Give Your Subjects Some “Breathing Room”

When taking portraits of people that are not looking directly at the camera but looking out of the frame at an unseen object, the image is often more interesting, raising the question, “What is she looking at?”

In the picture in figure 1, I asked the subject to look away from the camera and then used the rule of thirds to position her on the left side of the frame, looking to the right.

Figure 1: The subject is looking away from the camera at something interesting

Notice an important thing about this particular image. There is room between her face and the edge of the frame in the direction she is looking. This is called “breathing room.”  This technique calls attention to the fact that the subject is looking away from the camera at an object that we can’t see.  It feels natural that way. The negative space adds spice to the image.

If I took this same picture but placed the young woman close to the right edge of the frame, so that it seems her face is pressed up against the right side, she has no breathing room and the image feels almost claustrophobic (Figure 2). 

Figure 2 – The subject’s face is too close to the right edge

Although I am still obeying the rule of thirds in figure 2, the image is not appealing at all. It feels crowded. The space behind her means nothing and adds nothing to the image.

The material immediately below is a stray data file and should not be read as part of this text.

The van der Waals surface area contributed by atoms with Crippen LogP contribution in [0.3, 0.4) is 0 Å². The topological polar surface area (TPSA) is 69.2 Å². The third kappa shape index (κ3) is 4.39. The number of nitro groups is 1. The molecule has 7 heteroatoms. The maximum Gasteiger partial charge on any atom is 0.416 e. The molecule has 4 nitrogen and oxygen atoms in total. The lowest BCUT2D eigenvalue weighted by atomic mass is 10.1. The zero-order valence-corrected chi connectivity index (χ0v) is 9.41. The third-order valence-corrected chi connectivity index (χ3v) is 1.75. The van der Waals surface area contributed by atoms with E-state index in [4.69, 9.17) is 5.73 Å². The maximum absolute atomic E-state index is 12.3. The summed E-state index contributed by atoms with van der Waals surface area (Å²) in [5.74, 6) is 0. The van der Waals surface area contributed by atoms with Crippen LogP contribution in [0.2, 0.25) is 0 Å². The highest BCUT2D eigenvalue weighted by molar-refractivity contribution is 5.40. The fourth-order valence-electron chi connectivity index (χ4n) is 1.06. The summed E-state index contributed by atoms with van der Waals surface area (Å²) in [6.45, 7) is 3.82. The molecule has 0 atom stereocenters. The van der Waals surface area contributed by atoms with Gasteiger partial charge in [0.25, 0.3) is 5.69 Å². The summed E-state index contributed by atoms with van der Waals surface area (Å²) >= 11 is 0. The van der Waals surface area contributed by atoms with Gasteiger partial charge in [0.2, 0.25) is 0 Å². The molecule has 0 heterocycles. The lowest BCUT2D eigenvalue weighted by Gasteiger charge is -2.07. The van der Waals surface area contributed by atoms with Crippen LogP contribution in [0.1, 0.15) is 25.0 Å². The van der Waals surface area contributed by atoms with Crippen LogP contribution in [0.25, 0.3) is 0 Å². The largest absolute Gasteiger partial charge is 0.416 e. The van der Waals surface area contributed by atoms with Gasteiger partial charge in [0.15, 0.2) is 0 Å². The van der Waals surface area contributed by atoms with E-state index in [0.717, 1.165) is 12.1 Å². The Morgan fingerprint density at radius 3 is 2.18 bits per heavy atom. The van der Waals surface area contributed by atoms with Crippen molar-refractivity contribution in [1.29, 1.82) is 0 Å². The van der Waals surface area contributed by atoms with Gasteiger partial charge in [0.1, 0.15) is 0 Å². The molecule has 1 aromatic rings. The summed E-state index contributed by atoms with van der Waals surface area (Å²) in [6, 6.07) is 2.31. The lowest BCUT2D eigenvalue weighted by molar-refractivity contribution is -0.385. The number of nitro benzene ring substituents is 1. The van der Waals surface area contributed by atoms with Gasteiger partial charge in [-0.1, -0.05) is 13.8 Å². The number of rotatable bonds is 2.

Therefore, when you are taking pictures of people, have them look away from the camera to add suspense and interest. However, make sure you allow some breathing room when you use the rule of thirds.

Keep on capturing time…

Darrell Young

Darrell Young

Darrell Young is an active member of the Nikonians User Community, Nikon Professional Services (NPS), Professional Photographers of America (PPA), North American Nature Photography Association (NANPA), and the author of 24 photography books from NikoniansPress and Picture and Pen Press, through Rocky Nook. You may review a few of Darrell’s Nikon books here. He has been an avid photographer since 1968 when his mother gave him a Brownie Hawkeye camera.

This website was created to support the readers of his educational books, photography students, and clients. Visitors to this website will find articles and reviews designed to inform, teach, and help you enjoy your photographic journey.

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  1. This works with wildlife and most any moving subjects as well. Giving the space in front of them gives the feel of motion.
    I enjoy the books and was surprised to see you live just south of me. Rogersville,TN

  2. Hi Darrell,
    I have a white balance setting question that I didn’t find addressed in “Mastering the Nikon D810” that I’m reading avidly.
    I use a WhiBal model WB7-PC, the calling card size, neutral gray reference with my D810. Although I take a reference image with the card for post-processing adjustment, I prefer the PRE white balance option. The camera will indicate a successful reading, (i.e.: Good shown in the Control Panel) even though the frame is not fully filled by the card. In this case does stray light from around the card corrupting the reading? Also, which sensors adjust white balance? The D810 has four metering options. Does the pre-set white balance depend on the selected option while setting white balance?
    I appreciate any guidance on setting white balance with PRE.

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